Nearly half of lymphoma patients alive after Gilead’s CAR-T therapy

Nearly half of patients with advanced lymphoma treated with Gilead/Kite’s CAR-T therapy Yescarta were alive after three years, according to new figures unveiled this weekend.

The data on show at the American Society for Hematology (ASH) conference showed that 47 patients from a cohort of 101 patients with relapsed/refractory large B-cell lymphoma were alive after the minimum follow-up period.

Patients had been treated with a single infusion of Kite’s Yescarta (axicabtagene ciloleucel), with the figures showing a median overall survival (OS) of 25.8 months.

The analysis came from the ZUMA-1 phase 2 trial, which formed the basis of regulatory filings for the revolutionary cell therapy.

Like Novartis’ rival Kymriah, Yescarta is a chimeric antigen receptor T-cell therapy, made by harvesting a patient’s own T-cells and genetically modifying them to fight cancer.

The data from Yescarta follows long-term data released by Novartis at last year’s ASH – the Swiss pharma’s data can’t really be compared directly but showed chances of a relapse were only about 36% after 18 months, and a 43% probability of overall survival in diffuse large B-cell lymphoma.

The Yescarta data are important for NHS officials looking to ensure that they have invested wisely in the expensive therapy.

After regulators hurried the therapies through the approval process, the UK’s NICE led the way by clearing them for reimbursement despite their high costs.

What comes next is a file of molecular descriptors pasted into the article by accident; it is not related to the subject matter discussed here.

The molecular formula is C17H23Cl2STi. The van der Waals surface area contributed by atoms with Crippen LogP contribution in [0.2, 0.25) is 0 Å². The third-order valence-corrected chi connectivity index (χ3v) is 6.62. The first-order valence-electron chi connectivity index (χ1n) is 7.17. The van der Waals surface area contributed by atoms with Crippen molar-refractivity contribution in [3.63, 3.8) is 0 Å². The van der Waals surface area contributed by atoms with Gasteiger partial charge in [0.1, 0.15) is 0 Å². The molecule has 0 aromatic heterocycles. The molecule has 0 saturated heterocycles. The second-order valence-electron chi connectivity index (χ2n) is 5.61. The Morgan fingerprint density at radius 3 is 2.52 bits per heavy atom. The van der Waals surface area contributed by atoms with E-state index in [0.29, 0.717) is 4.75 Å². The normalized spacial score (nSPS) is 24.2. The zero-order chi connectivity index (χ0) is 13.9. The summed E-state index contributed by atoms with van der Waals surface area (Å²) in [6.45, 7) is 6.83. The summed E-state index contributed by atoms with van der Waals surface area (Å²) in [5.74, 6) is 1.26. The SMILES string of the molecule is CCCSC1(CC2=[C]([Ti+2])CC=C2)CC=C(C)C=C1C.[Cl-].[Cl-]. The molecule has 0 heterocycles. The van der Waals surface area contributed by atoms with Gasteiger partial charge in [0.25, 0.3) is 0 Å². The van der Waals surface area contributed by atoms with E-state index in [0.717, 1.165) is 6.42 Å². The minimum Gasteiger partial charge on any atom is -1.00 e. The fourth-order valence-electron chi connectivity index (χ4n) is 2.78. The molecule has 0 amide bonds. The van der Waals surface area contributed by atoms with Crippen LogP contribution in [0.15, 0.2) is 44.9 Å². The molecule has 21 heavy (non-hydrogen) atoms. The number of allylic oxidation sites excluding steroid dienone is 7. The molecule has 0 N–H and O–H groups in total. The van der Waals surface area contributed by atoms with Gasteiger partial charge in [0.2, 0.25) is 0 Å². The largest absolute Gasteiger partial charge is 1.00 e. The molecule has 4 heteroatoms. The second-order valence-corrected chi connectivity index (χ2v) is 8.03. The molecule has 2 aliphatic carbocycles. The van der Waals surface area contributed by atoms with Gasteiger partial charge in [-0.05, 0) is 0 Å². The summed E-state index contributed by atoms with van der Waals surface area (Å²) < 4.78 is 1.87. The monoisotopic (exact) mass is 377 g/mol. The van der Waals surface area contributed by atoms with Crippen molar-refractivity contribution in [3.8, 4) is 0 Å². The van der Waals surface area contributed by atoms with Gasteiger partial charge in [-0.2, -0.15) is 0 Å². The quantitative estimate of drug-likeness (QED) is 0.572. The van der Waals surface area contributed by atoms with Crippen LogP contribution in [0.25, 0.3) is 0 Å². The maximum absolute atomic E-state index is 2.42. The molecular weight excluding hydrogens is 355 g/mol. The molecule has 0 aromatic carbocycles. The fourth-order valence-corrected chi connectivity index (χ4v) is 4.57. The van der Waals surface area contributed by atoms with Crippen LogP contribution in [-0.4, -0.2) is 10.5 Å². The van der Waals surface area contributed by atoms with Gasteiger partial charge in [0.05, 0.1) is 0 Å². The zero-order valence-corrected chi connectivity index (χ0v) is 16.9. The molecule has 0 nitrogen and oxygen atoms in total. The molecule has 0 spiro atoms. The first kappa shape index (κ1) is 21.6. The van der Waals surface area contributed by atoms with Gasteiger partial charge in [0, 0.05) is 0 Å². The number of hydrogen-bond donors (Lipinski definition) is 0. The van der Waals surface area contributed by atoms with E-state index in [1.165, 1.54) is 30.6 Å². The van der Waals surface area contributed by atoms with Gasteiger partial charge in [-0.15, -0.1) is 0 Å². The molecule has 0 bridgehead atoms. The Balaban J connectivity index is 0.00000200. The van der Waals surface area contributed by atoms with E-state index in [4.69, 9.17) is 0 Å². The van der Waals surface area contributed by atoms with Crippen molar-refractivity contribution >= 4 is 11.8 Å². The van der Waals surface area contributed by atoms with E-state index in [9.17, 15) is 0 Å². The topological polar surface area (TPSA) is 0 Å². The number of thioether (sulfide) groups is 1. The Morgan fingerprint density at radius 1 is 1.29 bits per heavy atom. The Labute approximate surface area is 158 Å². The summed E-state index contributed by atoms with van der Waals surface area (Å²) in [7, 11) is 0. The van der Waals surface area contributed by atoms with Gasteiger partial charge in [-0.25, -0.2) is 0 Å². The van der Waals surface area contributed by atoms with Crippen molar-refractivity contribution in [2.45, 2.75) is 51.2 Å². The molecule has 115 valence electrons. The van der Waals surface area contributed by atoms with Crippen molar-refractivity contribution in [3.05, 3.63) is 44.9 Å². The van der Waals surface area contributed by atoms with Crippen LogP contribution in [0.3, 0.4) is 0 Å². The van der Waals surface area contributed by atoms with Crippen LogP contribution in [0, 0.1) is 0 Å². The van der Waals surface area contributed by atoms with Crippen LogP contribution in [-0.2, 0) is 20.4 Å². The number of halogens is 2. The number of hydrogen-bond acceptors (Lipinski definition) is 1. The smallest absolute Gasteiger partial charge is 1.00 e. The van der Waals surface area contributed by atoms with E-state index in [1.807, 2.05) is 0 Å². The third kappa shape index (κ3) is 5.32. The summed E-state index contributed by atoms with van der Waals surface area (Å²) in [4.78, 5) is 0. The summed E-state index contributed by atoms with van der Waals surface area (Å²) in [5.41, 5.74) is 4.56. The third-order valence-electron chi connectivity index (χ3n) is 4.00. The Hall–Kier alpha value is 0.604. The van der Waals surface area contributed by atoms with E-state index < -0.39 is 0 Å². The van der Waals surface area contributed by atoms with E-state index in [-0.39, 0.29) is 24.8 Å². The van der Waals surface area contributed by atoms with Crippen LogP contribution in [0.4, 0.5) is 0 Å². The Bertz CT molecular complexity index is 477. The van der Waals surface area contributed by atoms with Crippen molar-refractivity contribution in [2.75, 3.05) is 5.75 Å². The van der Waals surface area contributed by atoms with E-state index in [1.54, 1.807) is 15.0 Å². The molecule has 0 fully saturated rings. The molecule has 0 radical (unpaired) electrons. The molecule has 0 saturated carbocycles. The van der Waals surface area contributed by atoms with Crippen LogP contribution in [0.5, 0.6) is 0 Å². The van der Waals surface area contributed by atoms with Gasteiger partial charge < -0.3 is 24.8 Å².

In an agreement signed with NICE a year ago, Yescarta is being funded on an interim basis in England through the Cancer Drugs Fund (CDF) after an early rejection.

At the time NICE said that the benefits of the drug were unclear, and it also raised concerns about the potential side-effects.

This latest overall survival data could be used to make the case for regular NHS funding as the CDF only steps in with reimbursement until NICE’s uncertainties have been settled.

Gilead is also working to resolve the safety issues associated with Yescarta and all CAR-T therapies.

At ASH it published a separate safety analysis in lymphoma patients who received earlier steroid intervention, beginning when patients experienced Grade 1 neurologic events or Grade 1 cytokine release syndrome, when no improvement was observed after three days of supportive care.

Data came from a safety management cohort from ZUMA 1, which showed earlier steroid use appeared to decrease the percentage of patients with Grade 3 or greater cytokine release syndrome (CRS) (2%) and neurologic events (17%).

Each of these figures were numerically lower than rates in the registrational cohorts of ZUMA-1 and there were no Grade 4 or 5 CRS or neurologic events and no Grade 5 AEs related to axicabtagene ciloleucel in the safety cohort.

The US pharma kept the list price of Yescarta a secret in its deal with NICE, but in the US it is priced at $373,000 for a single treatment.

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